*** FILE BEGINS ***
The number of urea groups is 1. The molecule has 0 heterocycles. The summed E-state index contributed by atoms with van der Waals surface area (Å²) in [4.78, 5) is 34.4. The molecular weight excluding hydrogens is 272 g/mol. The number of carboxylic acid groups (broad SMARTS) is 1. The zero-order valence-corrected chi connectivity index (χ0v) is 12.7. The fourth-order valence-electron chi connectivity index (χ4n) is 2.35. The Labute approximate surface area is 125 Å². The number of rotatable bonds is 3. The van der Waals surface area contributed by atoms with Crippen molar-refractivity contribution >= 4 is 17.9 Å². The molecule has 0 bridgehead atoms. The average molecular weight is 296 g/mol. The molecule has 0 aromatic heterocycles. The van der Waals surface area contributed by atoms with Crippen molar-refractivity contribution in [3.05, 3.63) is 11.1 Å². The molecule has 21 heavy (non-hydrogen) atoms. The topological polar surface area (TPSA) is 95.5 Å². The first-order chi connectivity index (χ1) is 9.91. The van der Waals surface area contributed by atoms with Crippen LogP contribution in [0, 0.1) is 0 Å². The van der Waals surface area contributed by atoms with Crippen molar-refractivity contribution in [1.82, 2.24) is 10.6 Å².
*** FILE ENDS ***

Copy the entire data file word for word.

The number of urea groups is 1. The molecule has 0 heterocycles. The summed E-state index contributed by atoms with van der Waals surface area (Å²) in [4.78, 5) is 34.4. The molecular weight excluding hydrogens is 272 g/mol. The number of carboxylic acid groups (broad SMARTS) is 1. The zero-order valence-corrected chi connectivity index (χ0v) is 12.7. The fourth-order valence-electron chi connectivity index (χ4n) is 2.35. The Labute approximate surface area is 125 Å². The number of rotatable bonds is 3. The van der Waals surface area contributed by atoms with Crippen molar-refractivity contribution >= 4 is 17.9 Å². The molecule has 0 bridgehead atoms. The average molecular weight is 296 g/mol. The molecule has 0 aromatic heterocycles. The van der Waals surface area contributed by atoms with Crippen molar-refractivity contribution in [3.05, 3.63) is 11.1 Å². The molecule has 21 heavy (non-hydrogen) atoms. The topological polar surface area (TPSA) is 95.5 Å². The first-order chi connectivity index (χ1) is 9.91. The van der Waals surface area contributed by atoms with Crippen LogP contribution in [0, 0.1) is 0 Å². The van der Waals surface area contributed by atoms with Crippen molar-refractivity contribution in [1.82, 2.24) is 10.6 Å².